The New Default
During the 20th century the default landscape of images was mountains, rivers, skies and fields. But what is it now? In the globalized developed world we live in a landscape dominated by concrete and steel, as sculpted by our ever-growing manufactured needs to consume through the later part of the last century. Our world is marked by expansion, development and sprawl. Over the last several decades, our thirst to sell and to buy has lead the way for massive complexes based on consuming to be constructed. They are totemic in nature, temples to and of stuff and things we have told our selves we need, houses we built to put all the things in until they become owned.
As we move into the 21st century, we are becoming more connected, not to each other, but to the media based Internet that has allowed consumption to happen instantly through online shopping. More and more, we venture out less to do our buying, preferring to spend from the safety of our own homes. Slowly, these concrete temples are becoming less used, but no less ever-present. Our consuming still creates the exponential need to continue to consume, and we use more space to house these items of value, that in turn cause the need for more consumption. Despite our new outlooks on the world, and our new ways of acquiring in recent decades, we still flourish in a world that is artificial. After so many years of this behavior being routine, is this the common landscape now?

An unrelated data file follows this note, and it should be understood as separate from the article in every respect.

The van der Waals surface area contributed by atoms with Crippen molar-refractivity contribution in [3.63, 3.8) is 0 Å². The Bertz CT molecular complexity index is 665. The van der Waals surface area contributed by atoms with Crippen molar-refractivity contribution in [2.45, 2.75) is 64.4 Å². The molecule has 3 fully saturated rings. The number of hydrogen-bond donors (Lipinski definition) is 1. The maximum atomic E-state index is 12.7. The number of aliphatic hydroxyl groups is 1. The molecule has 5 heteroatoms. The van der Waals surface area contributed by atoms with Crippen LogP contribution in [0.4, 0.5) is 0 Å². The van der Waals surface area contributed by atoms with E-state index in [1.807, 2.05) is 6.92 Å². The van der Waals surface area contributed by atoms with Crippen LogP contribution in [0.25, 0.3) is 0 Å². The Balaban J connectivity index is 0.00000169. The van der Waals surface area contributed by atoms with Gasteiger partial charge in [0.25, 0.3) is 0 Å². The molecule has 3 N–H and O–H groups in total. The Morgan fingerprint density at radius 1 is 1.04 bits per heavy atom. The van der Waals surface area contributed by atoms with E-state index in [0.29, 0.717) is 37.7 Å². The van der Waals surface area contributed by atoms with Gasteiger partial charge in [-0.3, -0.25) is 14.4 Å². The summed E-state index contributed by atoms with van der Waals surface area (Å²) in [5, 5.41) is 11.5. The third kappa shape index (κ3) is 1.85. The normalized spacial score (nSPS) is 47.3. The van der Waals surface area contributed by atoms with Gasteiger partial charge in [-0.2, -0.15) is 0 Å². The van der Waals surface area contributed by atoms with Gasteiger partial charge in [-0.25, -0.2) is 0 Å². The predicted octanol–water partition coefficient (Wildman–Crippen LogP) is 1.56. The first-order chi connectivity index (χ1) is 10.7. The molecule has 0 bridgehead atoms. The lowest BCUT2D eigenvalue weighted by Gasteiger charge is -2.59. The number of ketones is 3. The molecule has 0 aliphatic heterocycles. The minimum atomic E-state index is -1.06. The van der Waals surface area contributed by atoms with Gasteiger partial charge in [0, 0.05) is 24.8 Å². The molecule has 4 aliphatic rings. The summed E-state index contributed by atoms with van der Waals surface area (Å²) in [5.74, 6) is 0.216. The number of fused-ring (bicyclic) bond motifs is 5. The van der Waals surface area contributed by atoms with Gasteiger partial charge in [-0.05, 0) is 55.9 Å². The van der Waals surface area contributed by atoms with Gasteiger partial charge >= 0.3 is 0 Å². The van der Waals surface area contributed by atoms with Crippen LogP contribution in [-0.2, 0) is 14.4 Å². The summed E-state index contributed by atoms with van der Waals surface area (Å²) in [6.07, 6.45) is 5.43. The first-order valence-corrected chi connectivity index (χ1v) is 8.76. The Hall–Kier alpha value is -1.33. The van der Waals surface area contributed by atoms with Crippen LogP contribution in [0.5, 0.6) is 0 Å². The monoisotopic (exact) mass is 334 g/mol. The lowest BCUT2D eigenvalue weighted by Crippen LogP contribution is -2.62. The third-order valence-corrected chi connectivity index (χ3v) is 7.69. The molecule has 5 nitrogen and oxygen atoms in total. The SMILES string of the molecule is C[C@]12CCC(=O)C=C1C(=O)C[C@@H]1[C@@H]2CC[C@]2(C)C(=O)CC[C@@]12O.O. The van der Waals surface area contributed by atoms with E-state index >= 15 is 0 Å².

With these images, the world as sculpted by consuming, and the living wasteland that is now the default of normal in the globalized world, is created out of the malls and superstores that can literally be found anywhere in the world. All individual identifying details are removed so that the monolithic nature of these places can be constructed in the final photographs. Parking lots and garages, massive chain stores and warehouses of goods are broken down into form to represent that nature of the structure and the shape of the consumer landscape in our connected but disconnected world. The resultant photographs are fiction, but the unrelenting presence of them in our every day is not.